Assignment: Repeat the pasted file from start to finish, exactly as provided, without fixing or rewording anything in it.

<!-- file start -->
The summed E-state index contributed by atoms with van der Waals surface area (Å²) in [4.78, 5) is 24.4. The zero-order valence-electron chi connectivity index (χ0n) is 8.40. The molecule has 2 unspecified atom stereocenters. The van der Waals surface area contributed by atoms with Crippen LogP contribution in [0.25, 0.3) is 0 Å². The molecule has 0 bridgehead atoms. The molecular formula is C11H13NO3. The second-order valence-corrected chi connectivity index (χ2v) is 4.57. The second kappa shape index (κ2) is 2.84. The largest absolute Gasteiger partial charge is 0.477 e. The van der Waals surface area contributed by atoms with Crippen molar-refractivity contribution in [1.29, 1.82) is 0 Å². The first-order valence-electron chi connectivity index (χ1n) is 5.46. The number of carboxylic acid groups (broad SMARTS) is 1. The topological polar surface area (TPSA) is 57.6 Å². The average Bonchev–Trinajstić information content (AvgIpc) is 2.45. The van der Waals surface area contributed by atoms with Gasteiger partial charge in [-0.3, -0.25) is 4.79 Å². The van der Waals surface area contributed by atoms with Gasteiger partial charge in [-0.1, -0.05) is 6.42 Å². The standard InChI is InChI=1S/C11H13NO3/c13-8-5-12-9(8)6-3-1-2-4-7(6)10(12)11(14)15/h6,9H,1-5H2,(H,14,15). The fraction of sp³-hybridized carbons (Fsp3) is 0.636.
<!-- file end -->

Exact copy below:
The summed E-state index contributed by atoms with van der Waals surface area (Å²) in [4.78, 5) is 24.4. The zero-order valence-electron chi connectivity index (χ0n) is 8.40. The molecule has 2 unspecified atom stereocenters. The van der Waals surface area contributed by atoms with Crippen LogP contribution in [0.25, 0.3) is 0 Å². The molecule has 0 bridgehead atoms. The molecular formula is C11H13NO3. The second-order valence-corrected chi connectivity index (χ2v) is 4.57. The second kappa shape index (κ2) is 2.84. The largest absolute Gasteiger partial charge is 0.477 e. The van der Waals surface area contributed by atoms with Crippen molar-refractivity contribution in [1.29, 1.82) is 0 Å². The first-order valence-electron chi connectivity index (χ1n) is 5.46. The number of carboxylic acid groups (broad SMARTS) is 1. The topological polar surface area (TPSA) is 57.6 Å². The average Bonchev–Trinajstić information content (AvgIpc) is 2.45. The van der Waals surface area contributed by atoms with Gasteiger partial charge in [-0.3, -0.25) is 4.79 Å². The van der Waals surface area contributed by atoms with Gasteiger partial charge in [-0.1, -0.05) is 6.42 Å². The standard InChI is InChI=1S/C11H13NO3/c13-8-5-12-9(8)6-3-1-2-4-7(6)10(12)11(14)15/h6,9H,1-5H2,(H,14,15). The fraction of sp³-hybridized carbons (Fsp3) is 0.636.